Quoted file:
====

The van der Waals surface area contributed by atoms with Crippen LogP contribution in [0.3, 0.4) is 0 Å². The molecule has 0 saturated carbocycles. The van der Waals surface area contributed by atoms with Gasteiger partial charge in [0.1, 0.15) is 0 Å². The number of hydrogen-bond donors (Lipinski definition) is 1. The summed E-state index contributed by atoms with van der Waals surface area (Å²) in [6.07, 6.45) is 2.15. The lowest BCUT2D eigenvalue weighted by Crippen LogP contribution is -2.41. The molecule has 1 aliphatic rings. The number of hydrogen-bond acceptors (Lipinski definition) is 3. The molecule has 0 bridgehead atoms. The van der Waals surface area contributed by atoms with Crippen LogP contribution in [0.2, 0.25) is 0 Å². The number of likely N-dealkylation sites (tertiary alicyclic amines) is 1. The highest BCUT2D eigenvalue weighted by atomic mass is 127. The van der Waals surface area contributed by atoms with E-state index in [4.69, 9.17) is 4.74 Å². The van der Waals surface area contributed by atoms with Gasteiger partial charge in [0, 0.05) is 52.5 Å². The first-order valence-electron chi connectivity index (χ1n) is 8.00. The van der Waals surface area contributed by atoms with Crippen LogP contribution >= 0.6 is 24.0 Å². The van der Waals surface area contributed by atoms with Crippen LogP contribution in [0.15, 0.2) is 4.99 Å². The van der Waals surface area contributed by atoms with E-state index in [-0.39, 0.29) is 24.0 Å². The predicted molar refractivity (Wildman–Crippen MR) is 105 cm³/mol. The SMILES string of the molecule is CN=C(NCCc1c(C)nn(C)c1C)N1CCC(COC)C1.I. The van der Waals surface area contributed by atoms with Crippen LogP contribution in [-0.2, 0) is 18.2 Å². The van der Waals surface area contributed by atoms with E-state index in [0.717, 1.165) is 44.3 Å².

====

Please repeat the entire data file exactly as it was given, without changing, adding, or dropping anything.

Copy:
The van der Waals surface area contributed by atoms with Crippen LogP contribution in [0.3, 0.4) is 0 Å². The molecule has 0 saturated carbocycles. The van der Waals surface area contributed by atoms with Gasteiger partial charge in [0.1, 0.15) is 0 Å². The number of hydrogen-bond donors (Lipinski definition) is 1. The summed E-state index contributed by atoms with van der Waals surface area (Å²) in [6.07, 6.45) is 2.15. The lowest BCUT2D eigenvalue weighted by Crippen LogP contribution is -2.41. The molecule has 1 aliphatic rings. The number of hydrogen-bond acceptors (Lipinski definition) is 3. The molecule has 0 bridgehead atoms. The van der Waals surface area contributed by atoms with Crippen LogP contribution in [0.2, 0.25) is 0 Å². The number of likely N-dealkylation sites (tertiary alicyclic amines) is 1. The highest BCUT2D eigenvalue weighted by atomic mass is 127. The van der Waals surface area contributed by atoms with E-state index in [4.69, 9.17) is 4.74 Å². The van der Waals surface area contributed by atoms with Gasteiger partial charge in [0, 0.05) is 52.5 Å². The first-order valence-electron chi connectivity index (χ1n) is 8.00. The van der Waals surface area contributed by atoms with Crippen LogP contribution >= 0.6 is 24.0 Å². The van der Waals surface area contributed by atoms with Crippen LogP contribution in [0.15, 0.2) is 4.99 Å². The van der Waals surface area contributed by atoms with E-state index in [-0.39, 0.29) is 24.0 Å². The predicted molar refractivity (Wildman–Crippen MR) is 105 cm³/mol. The SMILES string of the molecule is CN=C(NCCc1c(C)nn(C)c1C)N1CCC(COC)C1.I. The van der Waals surface area contributed by atoms with Crippen LogP contribution in [-0.2, 0) is 18.2 Å². The van der Waals surface area contributed by atoms with E-state index in [0.717, 1.165) is 44.3 Å².